by JS O’Brien
WASHINGTON – Washington mayor Adrian M. Fenty announced today that his city will soon issue interested motorists the US’s first pedestrian hunting license (PHL).Â The new license will allow drivers to collide with pedestrians anywhere within the District of Columbia on a prepaid basis.
Unlike most hunting licenses, which charge a single fee, the PHL will allow motorists to deposit as much money as they like in a prepaid account.Â They may then run down pedestrians for $50 each, up to the account limit.
“In no way do I want to give the impression that there is an absolute bag limit on the PHL,” said Fenty in a morning news conference at the Mayflower Hotel.Â “Drivers may, at any time, deposit money in their accounts to increase those limits.Â If you can afford the bodywork and the after-collision detailing, you can take as many pedestrians as you like.”
Simon Waxman, DC commissioner of parks and roads, says there are plans to make the PHL more convenient for drivers in the future.
“We’ll use the initial revenue from the PHLs to build transponder readers all over the city,” Waxman said. “That way, any motorist can open an account.Â If he exceeds his pedestrian limit based on the current funds in the account, we’ll automatically charge his credit card.”
Washington has a well-deserved reputation for being a difficult city to navigate.Â A system of hub-and-spoke avenues overlaid on a normal grid, which was designed for horse-and-buggy traffic, often produces gridlock and road rage.Â Wide walks in portions of the city encourage citizens and visitors to be pedestrians, who further complicate traffic patterns with their insistence on walking across crowded thoroughfares when they have the right-of-way.Â Not surprisingly, reaction to the new PHLs among DC motorists was overwhelmingly positive.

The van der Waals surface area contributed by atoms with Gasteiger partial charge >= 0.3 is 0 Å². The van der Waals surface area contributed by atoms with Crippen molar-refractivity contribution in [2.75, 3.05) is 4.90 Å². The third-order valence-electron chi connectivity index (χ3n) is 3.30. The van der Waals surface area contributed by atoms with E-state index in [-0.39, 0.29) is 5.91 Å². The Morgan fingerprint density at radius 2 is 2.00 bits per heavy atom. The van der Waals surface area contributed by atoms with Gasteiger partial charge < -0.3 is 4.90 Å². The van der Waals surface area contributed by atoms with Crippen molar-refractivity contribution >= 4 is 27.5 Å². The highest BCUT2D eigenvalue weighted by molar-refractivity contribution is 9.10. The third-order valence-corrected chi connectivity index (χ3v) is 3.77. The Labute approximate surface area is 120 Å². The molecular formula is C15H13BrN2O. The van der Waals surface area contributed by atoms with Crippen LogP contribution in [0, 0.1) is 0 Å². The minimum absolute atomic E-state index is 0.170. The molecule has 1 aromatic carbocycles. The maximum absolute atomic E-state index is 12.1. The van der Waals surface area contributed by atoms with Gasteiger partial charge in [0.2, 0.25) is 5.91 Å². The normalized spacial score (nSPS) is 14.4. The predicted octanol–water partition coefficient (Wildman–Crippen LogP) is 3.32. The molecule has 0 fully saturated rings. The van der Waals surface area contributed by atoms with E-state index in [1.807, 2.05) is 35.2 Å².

“I just bought a hybrid,” said Ukela Broadbeam, 38, a lobbyist for Sickem and Botts.Â “The electric motor is really, really quiet.Â I’m going to name it â€˜Silent Death.'”
Bernie Harzenooble, 45, an attorney for Billum & Partners, feels the PHL will benefit the District of Columbia, as a whole.
“People just amble across the streets here,” he said.Â “Hey, they’re not walking on Harvard Square any more, you know?Â I’m going to bet that peds get a whole lot quicker in the near future.”
Fenty said that revenue generated by the new PHLs, once the transponder readers are installed, will be used to beautify K Street, adding more trees, bars, and cafes.Â He cautioned that initial revenues may not be as high as some would like them to be.
“We’ll be doing away with tickets for failing to yield the right of way,” Fenty said.Â “So, we’ll be losing that revenue, entirely.Â But we think prepaying will eventually double, or maybe even triple, pedestrian-collision-related receipts.”
Fenty said that the name of the license is not final.Â Republicans are said to be introducing a bill calling for it to be named for Robert Novak, the conservative pundit andÂ renowned pedestrian hunter.Â Regardless, the new PHLs are expected to be available for purchase by November of 2008.